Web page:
A pill meant to prevent HIV infections in high-risk individuals appears to be working, according to two new studies.
In one study, conducted in the San Francisco area, there were no new HIV infections among 657 people who took the daily pill Truvada. In the second study, people in the UK taking Truvada had a lower risk of being diagnosed with HIV.
Truvada, manufactured by Gilead, is approved in the US for "pre-exposure prophylaxis" (PrEP) of HIV, the virus that causes AIDS. Truvada may reduce the risk of HIV infection by as much as 92 per cent, according to the US Centres for Disease Control and Prevention.
The pill doesn't protect against other sexually transmitted infections (STIs), however.
While Truvada has worked well in highly controlled clinical trials comparing it to a placebo, some people were concerned about how it would perform in real-world settings.
The San Francisco study, published in Clinical Infectious Diseases, involved 657 members of the Kaiser Permanente healthcare system, ages 20 to 68, who used Truvada between 2012 and 2015. The vast majority were gay and bisexual men.
During the study, participants had no new HIV infections.
Half of them did have new STIs, however.
The study can't say whether the high rate of STIs is due to PrEP use. STI diagnoses may have gone up because patients on PrEP tend to make more doctors' visits, allowing more opportunities for infections to be found.
Forty-one per cent of 143 study participants reported a decrease in condom use. But Dr. Jonathan Volk, an infectious disease physician at Kaiser Permanente San Francisco Medical Center and the study's lead author, said there may be reasonable explanations for this finding, such as people entering monogamous relationships.
Given the high rate of STIs and the number of participants who said they didn't use condoms, it's likely that without the pill "we would have seen some new HIV infections," Volk said.
A second study of Truvada, published in The Lancet, found that gay men who started on PrEP had significantly fewer new HIV infections than gay men who had to wait a year for the pill.
There were one to two new HIV infections per 100 people per year among those on PrEP, compared to about nine new infections per 100 participants per year in the group with delayed access.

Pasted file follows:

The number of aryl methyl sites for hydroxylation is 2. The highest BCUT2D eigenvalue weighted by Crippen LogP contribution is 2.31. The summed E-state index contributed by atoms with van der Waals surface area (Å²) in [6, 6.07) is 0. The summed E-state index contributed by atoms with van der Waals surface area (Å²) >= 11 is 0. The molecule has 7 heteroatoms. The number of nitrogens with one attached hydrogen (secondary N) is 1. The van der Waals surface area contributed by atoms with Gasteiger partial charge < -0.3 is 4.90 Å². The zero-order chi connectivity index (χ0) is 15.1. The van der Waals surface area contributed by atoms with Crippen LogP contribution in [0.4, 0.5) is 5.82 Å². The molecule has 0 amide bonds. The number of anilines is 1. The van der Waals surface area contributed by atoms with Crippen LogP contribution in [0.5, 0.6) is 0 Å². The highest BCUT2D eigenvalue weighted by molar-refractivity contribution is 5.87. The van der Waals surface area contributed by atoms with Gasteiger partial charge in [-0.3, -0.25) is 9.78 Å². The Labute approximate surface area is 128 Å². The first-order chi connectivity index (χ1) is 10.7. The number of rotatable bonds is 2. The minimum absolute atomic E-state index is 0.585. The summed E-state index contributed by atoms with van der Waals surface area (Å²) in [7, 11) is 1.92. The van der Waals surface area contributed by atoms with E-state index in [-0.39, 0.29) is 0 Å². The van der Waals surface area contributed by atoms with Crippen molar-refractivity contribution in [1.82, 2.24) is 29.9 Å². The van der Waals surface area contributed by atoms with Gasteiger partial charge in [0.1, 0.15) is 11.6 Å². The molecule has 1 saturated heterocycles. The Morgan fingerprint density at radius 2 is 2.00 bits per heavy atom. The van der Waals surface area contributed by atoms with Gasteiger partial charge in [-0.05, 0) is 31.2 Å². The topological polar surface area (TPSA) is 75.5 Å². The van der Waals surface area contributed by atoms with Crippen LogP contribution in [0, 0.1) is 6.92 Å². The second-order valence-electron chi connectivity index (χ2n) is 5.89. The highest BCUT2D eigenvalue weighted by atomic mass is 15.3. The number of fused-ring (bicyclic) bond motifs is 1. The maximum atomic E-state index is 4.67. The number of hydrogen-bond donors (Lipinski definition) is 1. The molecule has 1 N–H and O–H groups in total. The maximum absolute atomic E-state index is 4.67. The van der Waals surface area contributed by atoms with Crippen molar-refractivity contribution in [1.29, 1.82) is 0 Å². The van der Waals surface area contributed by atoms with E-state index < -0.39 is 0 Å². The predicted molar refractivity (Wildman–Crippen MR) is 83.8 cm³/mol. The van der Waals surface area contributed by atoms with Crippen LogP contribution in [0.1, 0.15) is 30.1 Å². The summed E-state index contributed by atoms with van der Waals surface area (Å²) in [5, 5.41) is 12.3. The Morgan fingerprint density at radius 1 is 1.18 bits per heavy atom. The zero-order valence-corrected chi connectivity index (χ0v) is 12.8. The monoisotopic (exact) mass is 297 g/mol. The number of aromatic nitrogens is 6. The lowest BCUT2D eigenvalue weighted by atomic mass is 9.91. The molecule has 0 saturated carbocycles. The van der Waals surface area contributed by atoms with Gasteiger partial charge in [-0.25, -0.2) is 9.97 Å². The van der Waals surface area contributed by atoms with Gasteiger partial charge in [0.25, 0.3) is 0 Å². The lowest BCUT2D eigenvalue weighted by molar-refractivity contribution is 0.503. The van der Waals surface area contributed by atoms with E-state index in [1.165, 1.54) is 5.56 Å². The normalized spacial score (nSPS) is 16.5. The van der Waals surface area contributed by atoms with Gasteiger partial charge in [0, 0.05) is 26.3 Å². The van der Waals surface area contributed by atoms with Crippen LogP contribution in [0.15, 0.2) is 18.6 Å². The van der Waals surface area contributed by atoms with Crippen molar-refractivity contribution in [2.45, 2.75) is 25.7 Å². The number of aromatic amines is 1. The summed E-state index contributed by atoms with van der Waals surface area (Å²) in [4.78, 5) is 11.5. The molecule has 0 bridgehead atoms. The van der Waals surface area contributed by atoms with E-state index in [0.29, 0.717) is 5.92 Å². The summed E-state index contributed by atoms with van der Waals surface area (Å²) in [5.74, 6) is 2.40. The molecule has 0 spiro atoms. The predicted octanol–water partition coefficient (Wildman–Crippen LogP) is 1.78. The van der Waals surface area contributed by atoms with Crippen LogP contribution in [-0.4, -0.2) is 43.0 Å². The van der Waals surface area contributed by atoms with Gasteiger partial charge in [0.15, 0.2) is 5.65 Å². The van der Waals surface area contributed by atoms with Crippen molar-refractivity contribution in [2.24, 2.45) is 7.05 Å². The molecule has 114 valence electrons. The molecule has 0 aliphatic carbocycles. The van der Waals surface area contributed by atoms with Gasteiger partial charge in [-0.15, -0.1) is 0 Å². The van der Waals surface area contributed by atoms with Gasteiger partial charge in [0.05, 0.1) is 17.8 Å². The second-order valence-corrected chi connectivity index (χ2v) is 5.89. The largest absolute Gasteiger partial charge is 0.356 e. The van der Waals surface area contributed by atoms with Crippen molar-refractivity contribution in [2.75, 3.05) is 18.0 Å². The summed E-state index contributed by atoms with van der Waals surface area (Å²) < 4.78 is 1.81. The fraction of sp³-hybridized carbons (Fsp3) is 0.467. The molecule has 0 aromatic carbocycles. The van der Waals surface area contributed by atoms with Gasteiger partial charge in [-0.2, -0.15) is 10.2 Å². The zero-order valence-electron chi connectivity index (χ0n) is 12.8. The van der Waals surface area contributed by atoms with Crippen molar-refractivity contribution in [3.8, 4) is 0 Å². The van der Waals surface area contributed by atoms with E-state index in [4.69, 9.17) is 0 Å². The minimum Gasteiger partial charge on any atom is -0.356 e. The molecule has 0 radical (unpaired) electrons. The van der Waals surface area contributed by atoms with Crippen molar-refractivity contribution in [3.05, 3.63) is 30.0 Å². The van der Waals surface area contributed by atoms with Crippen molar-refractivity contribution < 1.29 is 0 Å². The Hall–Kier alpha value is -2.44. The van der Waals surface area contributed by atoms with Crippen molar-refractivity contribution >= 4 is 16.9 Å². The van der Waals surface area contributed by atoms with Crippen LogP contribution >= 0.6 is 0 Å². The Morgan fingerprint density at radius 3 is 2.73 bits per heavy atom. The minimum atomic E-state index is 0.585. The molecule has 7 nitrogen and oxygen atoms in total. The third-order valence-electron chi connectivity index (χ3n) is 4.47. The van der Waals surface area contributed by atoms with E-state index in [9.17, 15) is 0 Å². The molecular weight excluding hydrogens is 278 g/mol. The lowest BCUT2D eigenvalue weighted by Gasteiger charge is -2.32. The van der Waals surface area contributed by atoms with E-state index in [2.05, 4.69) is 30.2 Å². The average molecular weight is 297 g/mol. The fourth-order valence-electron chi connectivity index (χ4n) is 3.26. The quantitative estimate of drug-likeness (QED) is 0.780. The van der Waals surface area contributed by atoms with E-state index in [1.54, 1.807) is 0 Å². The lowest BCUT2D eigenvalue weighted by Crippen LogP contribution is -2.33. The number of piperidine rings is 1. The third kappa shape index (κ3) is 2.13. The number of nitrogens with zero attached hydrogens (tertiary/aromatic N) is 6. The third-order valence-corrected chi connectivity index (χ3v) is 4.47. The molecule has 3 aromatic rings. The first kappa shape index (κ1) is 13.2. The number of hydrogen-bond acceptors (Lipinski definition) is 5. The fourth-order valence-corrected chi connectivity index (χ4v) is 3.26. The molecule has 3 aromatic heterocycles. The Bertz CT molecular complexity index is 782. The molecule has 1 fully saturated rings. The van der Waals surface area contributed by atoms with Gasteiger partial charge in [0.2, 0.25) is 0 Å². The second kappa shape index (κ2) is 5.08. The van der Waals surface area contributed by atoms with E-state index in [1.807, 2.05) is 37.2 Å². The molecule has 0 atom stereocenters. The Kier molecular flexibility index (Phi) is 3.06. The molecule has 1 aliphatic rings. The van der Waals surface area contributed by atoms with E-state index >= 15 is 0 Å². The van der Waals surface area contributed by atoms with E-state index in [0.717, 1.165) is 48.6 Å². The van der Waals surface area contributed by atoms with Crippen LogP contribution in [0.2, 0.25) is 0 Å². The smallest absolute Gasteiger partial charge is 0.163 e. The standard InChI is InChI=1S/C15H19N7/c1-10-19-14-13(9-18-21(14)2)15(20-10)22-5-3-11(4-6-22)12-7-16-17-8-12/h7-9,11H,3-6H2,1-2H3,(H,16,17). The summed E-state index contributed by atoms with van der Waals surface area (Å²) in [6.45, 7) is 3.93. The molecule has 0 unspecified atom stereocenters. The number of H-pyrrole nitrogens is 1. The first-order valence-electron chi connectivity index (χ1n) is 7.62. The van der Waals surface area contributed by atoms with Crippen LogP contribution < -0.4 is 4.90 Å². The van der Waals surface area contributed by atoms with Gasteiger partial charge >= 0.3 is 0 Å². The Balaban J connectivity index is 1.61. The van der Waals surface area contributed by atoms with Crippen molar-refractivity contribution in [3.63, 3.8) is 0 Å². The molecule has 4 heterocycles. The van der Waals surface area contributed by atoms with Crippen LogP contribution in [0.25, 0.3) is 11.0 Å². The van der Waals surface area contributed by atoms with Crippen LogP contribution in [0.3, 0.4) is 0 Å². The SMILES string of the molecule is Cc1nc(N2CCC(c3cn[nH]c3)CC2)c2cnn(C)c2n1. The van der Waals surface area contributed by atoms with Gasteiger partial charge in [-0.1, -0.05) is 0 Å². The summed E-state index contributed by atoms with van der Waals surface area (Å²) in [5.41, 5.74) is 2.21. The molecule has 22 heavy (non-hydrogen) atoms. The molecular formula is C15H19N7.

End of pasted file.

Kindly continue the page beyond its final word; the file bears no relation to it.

"When you do the math, the reduction was an 86 per cent decrease," said Dr. Kenneth Mayer, the founder, co-Chair and medical research director of The Fenway Institute in Boston.
Also, two-thirds of those who took PrEP but were still diagnosed with HIV during the UK research were likely already infected when they started the study, said Mayer, who co-wrote an editorial accompanying the study.
Once the drug was found to be so effective, the researchers in the UK stopped the study to give all participants PrEP.
In the San Francisco-area study, it's impossible to truly know how many infections may have been prevented without comparing the data to a similar group of people not using PrEP, Volk said.
Based on estimates from clinical trial data, as many as 35 new HIV infections may have been prevented among the PrEP users.
In the UK study, Mayer said, participants' risky sexual behaviours didn't change after PrEP.
"The data say that people don't necessarily increase their risky behaviours and they don't decrease their risk in this kind of setting either," he said.
Volk said the next step is to learn how to get PrEP to other high-risk populations, such as transgender women.
"I don't think PrEP is the magic bullet, but we know that it does work really well," he said. "It's great to know we have options."